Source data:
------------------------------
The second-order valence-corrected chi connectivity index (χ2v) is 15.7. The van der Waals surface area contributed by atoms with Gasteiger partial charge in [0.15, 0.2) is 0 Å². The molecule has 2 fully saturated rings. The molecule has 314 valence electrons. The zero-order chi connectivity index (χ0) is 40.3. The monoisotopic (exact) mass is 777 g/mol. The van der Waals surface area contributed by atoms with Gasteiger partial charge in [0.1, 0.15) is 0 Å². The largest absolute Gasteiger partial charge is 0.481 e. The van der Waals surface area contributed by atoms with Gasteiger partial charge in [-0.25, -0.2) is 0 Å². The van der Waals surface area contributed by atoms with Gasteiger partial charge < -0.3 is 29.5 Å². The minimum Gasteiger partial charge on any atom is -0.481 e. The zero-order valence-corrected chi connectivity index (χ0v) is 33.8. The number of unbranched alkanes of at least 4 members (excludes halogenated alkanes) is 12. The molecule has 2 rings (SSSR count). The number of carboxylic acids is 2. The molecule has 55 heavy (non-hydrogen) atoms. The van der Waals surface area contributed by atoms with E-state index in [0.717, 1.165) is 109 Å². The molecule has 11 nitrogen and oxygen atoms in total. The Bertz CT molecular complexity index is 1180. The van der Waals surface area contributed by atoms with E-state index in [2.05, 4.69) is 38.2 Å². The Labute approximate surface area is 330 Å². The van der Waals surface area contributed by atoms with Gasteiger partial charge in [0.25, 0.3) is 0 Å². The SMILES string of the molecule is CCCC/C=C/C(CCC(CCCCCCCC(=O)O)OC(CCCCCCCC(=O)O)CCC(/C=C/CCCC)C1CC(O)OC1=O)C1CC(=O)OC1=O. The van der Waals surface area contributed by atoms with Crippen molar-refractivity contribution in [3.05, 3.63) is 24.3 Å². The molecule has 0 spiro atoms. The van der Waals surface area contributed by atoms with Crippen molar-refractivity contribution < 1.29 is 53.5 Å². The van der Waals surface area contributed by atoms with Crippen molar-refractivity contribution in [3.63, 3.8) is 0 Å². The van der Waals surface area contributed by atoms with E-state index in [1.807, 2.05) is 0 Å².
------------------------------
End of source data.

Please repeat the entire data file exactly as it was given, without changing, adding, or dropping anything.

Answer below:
The second-order valence-corrected chi connectivity index (χ2v) is 15.7. The van der Waals surface area contributed by atoms with Gasteiger partial charge in [0.15, 0.2) is 0 Å². The molecule has 2 fully saturated rings. The molecule has 314 valence electrons. The zero-order chi connectivity index (χ0) is 40.3. The monoisotopic (exact) mass is 777 g/mol. The van der Waals surface area contributed by atoms with Gasteiger partial charge in [0.1, 0.15) is 0 Å². The largest absolute Gasteiger partial charge is 0.481 e. The van der Waals surface area contributed by atoms with Gasteiger partial charge in [-0.25, -0.2) is 0 Å². The van der Waals surface area contributed by atoms with Gasteiger partial charge < -0.3 is 29.5 Å². The minimum Gasteiger partial charge on any atom is -0.481 e. The zero-order valence-corrected chi connectivity index (χ0v) is 33.8. The number of unbranched alkanes of at least 4 members (excludes halogenated alkanes) is 12. The molecule has 2 rings (SSSR count). The number of carboxylic acids is 2. The molecule has 55 heavy (non-hydrogen) atoms. The van der Waals surface area contributed by atoms with E-state index in [0.717, 1.165) is 109 Å². The molecule has 11 nitrogen and oxygen atoms in total. The Bertz CT molecular complexity index is 1180. The van der Waals surface area contributed by atoms with E-state index in [2.05, 4.69) is 38.2 Å². The Labute approximate surface area is 330 Å². The van der Waals surface area contributed by atoms with Gasteiger partial charge in [0.25, 0.3) is 0 Å². The SMILES string of the molecule is CCCC/C=C/C(CCC(CCCCCCCC(=O)O)OC(CCCCCCCC(=O)O)CCC(/C=C/CCCC)C1CC(O)OC1=O)C1CC(=O)OC1=O. The van der Waals surface area contributed by atoms with Crippen molar-refractivity contribution in [3.05, 3.63) is 24.3 Å². The molecule has 0 spiro atoms. The van der Waals surface area contributed by atoms with Crippen molar-refractivity contribution < 1.29 is 53.5 Å². The van der Waals surface area contributed by atoms with Crippen molar-refractivity contribution in [3.63, 3.8) is 0 Å². The van der Waals surface area contributed by atoms with E-state index in [1.807, 2.05) is 0 Å².